Stop the Snow

This has been a mild winter for us, and spring seems to have come as an early, unexpected (and probably temporary) surprise. But to remember how it usually is, and will be again, I wrote some new lyrics to the song from Frozen, “Let It Go”. I know what you’re thinking: “Why, Mark? Why?” Good question—I don’t even find it easy. The original lyrics can be found here:
But I present you with: “Stop the Snow”


The snow’s piled high almost to my thigh
It’s so cold I want to scream
No sign of spring salvation
I’m stuck in a snow globe dream

The wind howls through windows, bringing swirling snow inside
Couldn’t keep it out, plastic sheets I tried

Let the dog in, his frozen pee
Is an icicle I never want to see
My hands can’t feel—this weather blows
Thanks to the snow

Stop the snow, stop the snow
Can’t get my car unstuck
If I had enough dough
I’d move away from all this yuck
I know just what the forecasts say
Get your storm rage on
I’m stuck in my drive anyway.

It’s funny how this temperature
makes everything seem blue
And if you don’t see the misery
there’s something wrong with you
It’s time to go and break the ice
To start the car, oh please play nice
No lights, no juice, not to be rude
I’m screwed

Stop the snow, stop the snow
Just one day when it’s warm and dry
Car won’t go in the snow
Ice falls down from tears I cry
Here I push in four foot drifts
Till my hands freeze on …

A patch of ice takes me to the ground
Underneath the snow it’s all cold, dead and brown
And one thought penetrates my frozen brain
Summer’s not so bad—I don’t mind the rain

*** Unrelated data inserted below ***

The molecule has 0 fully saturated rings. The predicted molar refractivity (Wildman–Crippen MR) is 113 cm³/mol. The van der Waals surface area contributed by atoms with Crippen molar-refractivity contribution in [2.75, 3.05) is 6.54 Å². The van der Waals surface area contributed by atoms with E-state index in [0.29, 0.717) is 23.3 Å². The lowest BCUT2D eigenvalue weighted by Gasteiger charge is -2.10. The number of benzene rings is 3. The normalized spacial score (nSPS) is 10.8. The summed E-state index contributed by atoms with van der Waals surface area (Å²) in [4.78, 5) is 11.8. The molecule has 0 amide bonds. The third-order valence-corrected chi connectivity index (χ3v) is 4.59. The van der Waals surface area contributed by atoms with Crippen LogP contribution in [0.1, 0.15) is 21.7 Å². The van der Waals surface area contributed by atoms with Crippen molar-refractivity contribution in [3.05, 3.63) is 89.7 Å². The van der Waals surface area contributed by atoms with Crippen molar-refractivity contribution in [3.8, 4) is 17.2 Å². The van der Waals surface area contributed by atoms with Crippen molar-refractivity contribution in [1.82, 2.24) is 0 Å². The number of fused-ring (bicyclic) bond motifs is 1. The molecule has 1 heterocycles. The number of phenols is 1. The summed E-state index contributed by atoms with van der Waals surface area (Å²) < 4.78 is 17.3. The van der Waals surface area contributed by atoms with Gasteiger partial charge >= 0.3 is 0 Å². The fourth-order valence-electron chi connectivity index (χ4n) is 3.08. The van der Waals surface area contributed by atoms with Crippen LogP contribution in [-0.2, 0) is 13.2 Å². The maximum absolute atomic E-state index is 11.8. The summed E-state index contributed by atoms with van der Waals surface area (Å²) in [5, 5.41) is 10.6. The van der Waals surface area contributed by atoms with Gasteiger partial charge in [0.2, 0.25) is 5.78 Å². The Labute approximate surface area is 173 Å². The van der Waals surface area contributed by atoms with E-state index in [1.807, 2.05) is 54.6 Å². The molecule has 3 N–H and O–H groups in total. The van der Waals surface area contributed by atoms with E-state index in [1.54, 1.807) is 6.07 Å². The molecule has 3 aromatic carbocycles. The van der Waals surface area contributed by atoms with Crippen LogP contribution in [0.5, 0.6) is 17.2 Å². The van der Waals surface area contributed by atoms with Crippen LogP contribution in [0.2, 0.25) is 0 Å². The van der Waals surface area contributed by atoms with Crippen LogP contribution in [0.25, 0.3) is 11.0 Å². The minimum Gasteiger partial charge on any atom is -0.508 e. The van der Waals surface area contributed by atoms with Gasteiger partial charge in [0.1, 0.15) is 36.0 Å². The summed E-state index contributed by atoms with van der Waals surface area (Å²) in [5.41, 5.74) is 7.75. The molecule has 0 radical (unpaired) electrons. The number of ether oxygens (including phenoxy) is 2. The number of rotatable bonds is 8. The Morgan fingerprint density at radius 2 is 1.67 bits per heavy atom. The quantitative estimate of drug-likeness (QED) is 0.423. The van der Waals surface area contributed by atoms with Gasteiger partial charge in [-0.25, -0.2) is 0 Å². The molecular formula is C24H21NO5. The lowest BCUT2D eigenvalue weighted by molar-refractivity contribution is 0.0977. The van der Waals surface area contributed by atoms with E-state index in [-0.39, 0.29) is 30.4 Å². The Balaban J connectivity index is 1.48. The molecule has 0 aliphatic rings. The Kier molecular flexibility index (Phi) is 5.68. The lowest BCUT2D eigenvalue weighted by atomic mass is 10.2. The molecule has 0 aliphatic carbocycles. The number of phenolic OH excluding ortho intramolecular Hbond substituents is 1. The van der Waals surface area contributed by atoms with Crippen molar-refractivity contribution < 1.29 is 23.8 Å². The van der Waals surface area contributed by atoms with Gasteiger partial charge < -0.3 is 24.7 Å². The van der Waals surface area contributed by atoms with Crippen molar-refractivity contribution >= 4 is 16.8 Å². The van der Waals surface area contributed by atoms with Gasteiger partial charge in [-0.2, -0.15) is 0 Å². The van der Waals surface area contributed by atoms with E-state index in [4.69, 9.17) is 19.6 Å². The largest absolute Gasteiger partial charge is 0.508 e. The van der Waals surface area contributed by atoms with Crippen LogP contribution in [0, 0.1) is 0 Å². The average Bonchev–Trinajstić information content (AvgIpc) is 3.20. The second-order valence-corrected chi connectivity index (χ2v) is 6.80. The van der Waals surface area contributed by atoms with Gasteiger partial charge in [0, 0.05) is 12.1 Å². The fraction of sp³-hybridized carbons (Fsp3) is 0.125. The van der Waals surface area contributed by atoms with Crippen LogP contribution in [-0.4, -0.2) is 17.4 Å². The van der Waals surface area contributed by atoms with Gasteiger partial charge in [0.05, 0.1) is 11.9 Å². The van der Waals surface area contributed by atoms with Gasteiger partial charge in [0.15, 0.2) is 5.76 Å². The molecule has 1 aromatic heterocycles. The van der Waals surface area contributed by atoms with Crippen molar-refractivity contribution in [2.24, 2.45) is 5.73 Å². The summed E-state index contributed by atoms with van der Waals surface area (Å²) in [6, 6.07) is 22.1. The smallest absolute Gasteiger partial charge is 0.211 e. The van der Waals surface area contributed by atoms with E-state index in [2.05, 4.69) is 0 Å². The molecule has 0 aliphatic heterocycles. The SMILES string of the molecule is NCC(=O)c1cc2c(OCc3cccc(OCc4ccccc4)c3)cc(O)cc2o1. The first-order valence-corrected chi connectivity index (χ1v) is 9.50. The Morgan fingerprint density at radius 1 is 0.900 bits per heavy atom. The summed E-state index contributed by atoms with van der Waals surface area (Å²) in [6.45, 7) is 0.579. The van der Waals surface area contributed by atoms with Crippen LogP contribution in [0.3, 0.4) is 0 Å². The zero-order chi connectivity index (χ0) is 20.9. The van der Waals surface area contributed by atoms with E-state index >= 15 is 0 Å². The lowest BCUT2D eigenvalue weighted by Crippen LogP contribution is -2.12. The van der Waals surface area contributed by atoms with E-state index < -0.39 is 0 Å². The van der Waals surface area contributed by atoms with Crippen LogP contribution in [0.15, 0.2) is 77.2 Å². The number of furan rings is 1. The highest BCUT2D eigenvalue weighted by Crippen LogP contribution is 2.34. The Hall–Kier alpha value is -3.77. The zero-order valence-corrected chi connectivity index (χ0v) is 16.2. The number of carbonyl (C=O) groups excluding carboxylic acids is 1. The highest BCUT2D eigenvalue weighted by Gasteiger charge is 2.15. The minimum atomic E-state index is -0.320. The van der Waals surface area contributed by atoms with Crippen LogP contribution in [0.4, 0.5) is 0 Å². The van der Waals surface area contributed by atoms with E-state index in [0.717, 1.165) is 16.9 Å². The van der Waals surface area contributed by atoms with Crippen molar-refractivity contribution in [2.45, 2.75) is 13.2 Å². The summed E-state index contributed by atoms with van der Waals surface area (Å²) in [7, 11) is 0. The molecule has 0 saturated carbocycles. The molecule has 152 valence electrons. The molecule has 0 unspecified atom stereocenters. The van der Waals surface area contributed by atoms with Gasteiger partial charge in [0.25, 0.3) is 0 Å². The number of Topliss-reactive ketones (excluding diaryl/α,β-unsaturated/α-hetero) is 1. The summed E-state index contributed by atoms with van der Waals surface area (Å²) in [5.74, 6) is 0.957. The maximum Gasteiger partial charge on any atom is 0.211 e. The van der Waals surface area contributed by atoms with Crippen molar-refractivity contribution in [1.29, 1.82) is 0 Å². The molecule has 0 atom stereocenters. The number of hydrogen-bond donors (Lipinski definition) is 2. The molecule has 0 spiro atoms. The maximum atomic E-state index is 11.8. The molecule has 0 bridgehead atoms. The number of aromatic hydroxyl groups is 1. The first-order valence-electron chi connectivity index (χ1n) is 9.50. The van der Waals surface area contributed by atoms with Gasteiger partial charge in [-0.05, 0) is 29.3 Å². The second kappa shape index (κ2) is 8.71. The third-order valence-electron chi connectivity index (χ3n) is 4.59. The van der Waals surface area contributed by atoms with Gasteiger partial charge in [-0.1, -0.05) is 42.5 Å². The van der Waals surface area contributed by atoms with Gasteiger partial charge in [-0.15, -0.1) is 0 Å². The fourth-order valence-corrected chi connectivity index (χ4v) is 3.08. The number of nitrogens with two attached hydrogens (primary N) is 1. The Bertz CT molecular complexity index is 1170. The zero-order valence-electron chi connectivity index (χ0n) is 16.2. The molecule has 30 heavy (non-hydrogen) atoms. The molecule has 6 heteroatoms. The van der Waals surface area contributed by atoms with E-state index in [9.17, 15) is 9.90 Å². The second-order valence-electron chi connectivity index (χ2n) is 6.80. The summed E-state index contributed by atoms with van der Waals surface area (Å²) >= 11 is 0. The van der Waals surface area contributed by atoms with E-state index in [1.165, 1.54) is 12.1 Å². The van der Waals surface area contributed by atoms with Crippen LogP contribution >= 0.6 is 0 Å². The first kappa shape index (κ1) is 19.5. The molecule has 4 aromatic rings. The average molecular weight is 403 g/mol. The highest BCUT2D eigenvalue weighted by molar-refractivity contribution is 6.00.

Stop the snow, stop the snow
My car’s buried in five foot drifts
I can’t feel, my own toes
I’ll never make it to my shift
My hands are blue and my face is white
I could use a lift
But the snow plow buries and passes by.

Snow Plow
Let’s see Elsa’s castle stand up to this.
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11 thoughts on “Stop the Snow”

    1. You’re not the only one … but you’re *almost* the only one.

      In all seriousness, that’s one of the dangers of making a parody song: If you follow the original exactly, people who know the song will get it instantly–but people who don’t might be mystified.

  1. Garrison Keillor says this is why writers write. They spend so many months locked in the house away from the snow and cold. That would be you!

  2. To be sung to the tune of “Down in the Valley:”

    Down in the garden,
    Flowering and bright,
    Hayfever awaits me,
    With all of its might!

    Springtime came early,
    Oh me! Oh my!
    For I am not ready
    To sniffle and die!

  3. Many are cold, but few are frozen.

    With lyrics like these, you oughta be in snow business.

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